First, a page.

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Chatting With The Waiter

Ask questions of your ueta (oo-ehh-tahh; waiter) or uetoresu (oo-ehh-toh-reh-soo; waitress), or just chat with them about the food they served.

  • Kore wa nan desu ka. (koh-reh wah nahn deh-soo kah; What is this?)
  • Watashi wa ebi ga taberaremasen. (wah-tah-shee wah eh-bee gah tah-beh-rah-reh-mah-sehn; I can't eat shrimp.)
  • Kore wa yakete imasu ka. (koh-reh wah yah-keh-teh ee-mah-soo kah; Is it well done?)
  • Oishii desu ne. (oh-ee-sheee deh-soo neh; This is delicious, isn't it?)
  • Chotto hen na aji desu. (choh-toh hehn-nah ah-jee-deh-soo; It tastes sort of strange.)
  • Totemo oishikatta desu. (toh-teh-moh oh-ee-shee-kaht-tah deh-soo; That was very delicious!)
  • Omizu o kudasai. (oh-mee-zoo oh koo-dah-sah-ee; Water, please.)
  • Toire wa doko desu ka. (toh-ee-ree wah doh-koh deh-soo kah; Where is the bathroom?)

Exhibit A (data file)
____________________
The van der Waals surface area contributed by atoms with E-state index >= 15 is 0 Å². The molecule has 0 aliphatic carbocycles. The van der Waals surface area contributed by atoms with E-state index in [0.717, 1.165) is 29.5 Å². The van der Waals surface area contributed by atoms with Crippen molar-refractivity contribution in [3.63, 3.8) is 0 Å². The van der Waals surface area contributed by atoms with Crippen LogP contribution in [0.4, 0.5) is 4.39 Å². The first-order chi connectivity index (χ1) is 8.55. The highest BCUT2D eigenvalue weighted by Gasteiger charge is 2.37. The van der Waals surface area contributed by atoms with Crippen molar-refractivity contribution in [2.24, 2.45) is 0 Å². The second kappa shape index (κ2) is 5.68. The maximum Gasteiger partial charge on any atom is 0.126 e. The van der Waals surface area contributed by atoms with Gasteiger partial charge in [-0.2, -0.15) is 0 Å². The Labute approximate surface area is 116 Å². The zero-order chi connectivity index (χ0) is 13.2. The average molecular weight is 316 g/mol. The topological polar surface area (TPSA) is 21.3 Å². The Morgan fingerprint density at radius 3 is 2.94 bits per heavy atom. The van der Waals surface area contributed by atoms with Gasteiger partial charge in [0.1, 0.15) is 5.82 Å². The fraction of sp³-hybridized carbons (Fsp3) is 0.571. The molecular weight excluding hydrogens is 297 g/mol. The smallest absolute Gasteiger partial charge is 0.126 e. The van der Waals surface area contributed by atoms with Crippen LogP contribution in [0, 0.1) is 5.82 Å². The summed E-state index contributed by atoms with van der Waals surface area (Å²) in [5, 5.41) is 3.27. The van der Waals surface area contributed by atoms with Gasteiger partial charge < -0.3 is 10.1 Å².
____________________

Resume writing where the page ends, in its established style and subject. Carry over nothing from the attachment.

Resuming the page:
Paying for your meat

When you eat with your friends, do you warikan ni sum (wah-ree-kahn nee soo-roo; go Dutch), or does one person ogoru (oh-goh-roo; treat) everyone? How about when you eat with your boss? He or she probably pays, but it never hurts to say O-kanjo o onegaishi-masu (oh-kahn-johh oh oh-neh-gah-ee-shee-mah-soo; Check please), especially if you know that your boss won't let you pay.

The following phrases are handy when you pay for your meal:

You don't have to tip at any restaurant in Japan, but you still get very good service 99 percent of the time. For very expensive meals, the tip is automatically included in your bill as a sabisuryo (sahh-bee-soo-ryohh; service charge).

Most restaurants accept kurejitto kado (koo-reh-jeet-toh kahh-doh; credit cards), but many of them still only accept genkin (gehn-keen; cash). If you're not sure about a restaurant's policy, ask before you're seated.

Words to Know
okanjooh-kan-johhcheck, bill

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